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Is the show in a sophomore slump?

Is the show in a sophomore slump? Media-conscious singers, overly predictable judges, and a tired host all add up to a disappointing debut, says Bruce Fretts

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American Idol

American Idol

TV Show
Current Status:
In Season
Harry Connick Jr., Jennifer Lopez, Keith Urban, Ryan Seacrest
Reality TV

Is the show in a sophomore slump?

It was almost enough to make you miss Brian Dunkleman. Like Simon Cowell, I was ”just bored” by the season premiere of Fox’s ”American Idol.” Maybe the show came back too soon. Maybe it’s better suited to summer viewers’ extra-low expectations. Or maybe it’s suffering from the dreaded reality-show sophomore slump.

You know what I’m talking about: The second season of any reality series is never as good as the first, because the participants know what they’re getting themselves into. They self-consciously replicate behavior they’ve previously seen on the show. It happened on ”The Real World.” It happened on ”Survivor.” And it’s happening on ”The Osbournes.”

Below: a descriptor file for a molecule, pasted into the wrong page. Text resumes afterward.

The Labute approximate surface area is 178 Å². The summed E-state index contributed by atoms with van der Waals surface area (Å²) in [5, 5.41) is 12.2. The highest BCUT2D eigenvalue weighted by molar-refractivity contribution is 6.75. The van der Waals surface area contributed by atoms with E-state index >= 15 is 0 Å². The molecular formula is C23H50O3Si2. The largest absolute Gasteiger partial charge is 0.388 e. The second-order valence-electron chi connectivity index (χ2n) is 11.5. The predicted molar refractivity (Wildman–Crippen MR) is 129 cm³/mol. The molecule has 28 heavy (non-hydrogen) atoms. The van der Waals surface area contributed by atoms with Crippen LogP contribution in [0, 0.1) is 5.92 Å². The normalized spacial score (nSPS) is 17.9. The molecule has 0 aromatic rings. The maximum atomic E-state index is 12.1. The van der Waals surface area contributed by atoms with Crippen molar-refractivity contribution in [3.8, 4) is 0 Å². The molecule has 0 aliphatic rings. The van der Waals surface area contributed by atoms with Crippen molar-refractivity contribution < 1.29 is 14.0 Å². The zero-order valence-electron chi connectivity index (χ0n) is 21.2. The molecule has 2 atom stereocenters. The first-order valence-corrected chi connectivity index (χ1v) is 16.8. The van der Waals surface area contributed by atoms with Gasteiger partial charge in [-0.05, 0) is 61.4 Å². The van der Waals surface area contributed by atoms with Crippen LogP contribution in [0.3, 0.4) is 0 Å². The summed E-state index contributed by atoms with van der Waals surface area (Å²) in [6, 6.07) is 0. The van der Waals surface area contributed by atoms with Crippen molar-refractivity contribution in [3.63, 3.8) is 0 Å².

Thus, on ”American Idol” hordes of talent-free singers showed up to audition for the judges, aware that their unlistenable performances would almost guarantee them airtime. Wasn’t the ratio of awful to halfway-decent singers more equal before? Sure, a few of the losers were genuinely delusional — Nathaniel Golden Jr. (he of the ripped-up-the-side jeans and thong) and Edgar Nova (the Enrique Iglesias manque who had to be escorted out by security) spring to mind. But you’ve gotta figure the guy who wore the wizard get-up and the woman who had to plug in her outfit knew they weren’t going to make it to the second round and just wanted to grab a little quick TV exposure.

The judges went through the motions as well. Simon seems to have run out of nasty quips; most of his comments were variations on ”You’re the worst singer ever.” Randy Jackson annoyingly kept addressing everyone as ”dude” or ”dawg,” and Paula Abdul blandly continued to look on the bright side (”I’ve never seen so much commitment,” she backhandedly complimented Edgar).

Meanwhile, solo host Ryan Seacrest failed pathetically in his attempts at humor (his funniest line, a reference to ”my good friend Will Smith,” may not have been intended as a joke). And ”special correspondent” Kristen Holt, who’ll go to her grave reminding us she was the one who fell under the table, proved about as useful as virtually invisible ”Joe Millionaire” host Alex McLeod.

Among the contenders, only a few stood out: the identical twins whom Simon cruelly threatened to separate; the bridge-and-tunnel girls with a mutual boyfriend; Tirrell Anthony, the image-challenged crooner (elbow patches?) who bragged that “Mr. Luther Vandross himself said I had a special voice”; and the plus-sized belter Frenchie Davis. That said, I’ll probably keep watching the show and end up getting hooked on it, just like I did last summer.

What did you think of ”American Idol”?